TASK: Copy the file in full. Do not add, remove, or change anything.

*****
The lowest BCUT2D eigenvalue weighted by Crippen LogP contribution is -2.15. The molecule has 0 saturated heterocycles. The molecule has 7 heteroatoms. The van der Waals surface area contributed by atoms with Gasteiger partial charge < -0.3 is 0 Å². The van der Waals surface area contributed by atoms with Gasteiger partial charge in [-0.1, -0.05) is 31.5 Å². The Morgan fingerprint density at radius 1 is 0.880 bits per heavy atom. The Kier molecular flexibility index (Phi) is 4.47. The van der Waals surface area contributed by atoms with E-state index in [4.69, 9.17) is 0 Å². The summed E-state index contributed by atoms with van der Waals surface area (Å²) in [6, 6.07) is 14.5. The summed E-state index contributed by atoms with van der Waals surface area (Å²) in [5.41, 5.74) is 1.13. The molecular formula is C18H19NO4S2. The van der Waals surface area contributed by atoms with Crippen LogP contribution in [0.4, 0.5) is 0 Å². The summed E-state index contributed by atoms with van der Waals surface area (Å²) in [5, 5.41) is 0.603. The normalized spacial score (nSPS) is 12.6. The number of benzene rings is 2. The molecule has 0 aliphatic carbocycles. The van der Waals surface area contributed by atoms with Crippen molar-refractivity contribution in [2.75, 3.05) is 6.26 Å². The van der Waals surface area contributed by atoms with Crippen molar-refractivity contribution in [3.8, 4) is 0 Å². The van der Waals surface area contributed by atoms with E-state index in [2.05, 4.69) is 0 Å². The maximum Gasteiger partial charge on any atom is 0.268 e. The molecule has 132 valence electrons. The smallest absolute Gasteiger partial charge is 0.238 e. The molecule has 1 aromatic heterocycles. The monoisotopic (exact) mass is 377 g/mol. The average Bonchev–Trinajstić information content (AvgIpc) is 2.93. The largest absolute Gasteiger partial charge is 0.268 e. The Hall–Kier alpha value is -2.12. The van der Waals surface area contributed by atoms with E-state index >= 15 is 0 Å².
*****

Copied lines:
The lowest BCUT2D eigenvalue weighted by Crippen LogP contribution is -2.15. The molecule has 0 saturated heterocycles. The molecule has 7 heteroatoms. The van der Waals surface area contributed by atoms with Gasteiger partial charge < -0.3 is 0 Å². The van der Waals surface area contributed by atoms with Gasteiger partial charge in [-0.1, -0.05) is 31.5 Å². The Morgan fingerprint density at radius 1 is 0.880 bits per heavy atom. The Kier molecular flexibility index (Phi) is 4.47. The van der Waals surface area contributed by atoms with E-state index in [4.69, 9.17) is 0 Å². The summed E-state index contributed by atoms with van der Waals surface area (Å²) in [6, 6.07) is 14.5. The summed E-state index contributed by atoms with van der Waals surface area (Å²) in [5.41, 5.74) is 1.13. The molecular formula is C18H19NO4S2. The van der Waals surface area contributed by atoms with Crippen LogP contribution in [0.4, 0.5) is 0 Å². The summed E-state index contributed by atoms with van der Waals surface area (Å²) in [5, 5.41) is 0.603. The normalized spacial score (nSPS) is 12.6. The number of benzene rings is 2. The molecule has 0 aliphatic carbocycles. The van der Waals surface area contributed by atoms with Crippen molar-refractivity contribution in [2.75, 3.05) is 6.26 Å². The van der Waals surface area contributed by atoms with Crippen molar-refractivity contribution in [3.8, 4) is 0 Å². The van der Waals surface area contributed by atoms with E-state index in [2.05, 4.69) is 0 Å². The maximum Gasteiger partial charge on any atom is 0.268 e. The molecule has 132 valence electrons. The smallest absolute Gasteiger partial charge is 0.238 e. The molecule has 1 aromatic heterocycles. The monoisotopic (exact) mass is 377 g/mol. The average Bonchev–Trinajstić information content (AvgIpc) is 2.93. The largest absolute Gasteiger partial charge is 0.268 e. The Hall–Kier alpha value is -2.12. The van der Waals surface area contributed by atoms with E-state index >= 15 is 0 Å².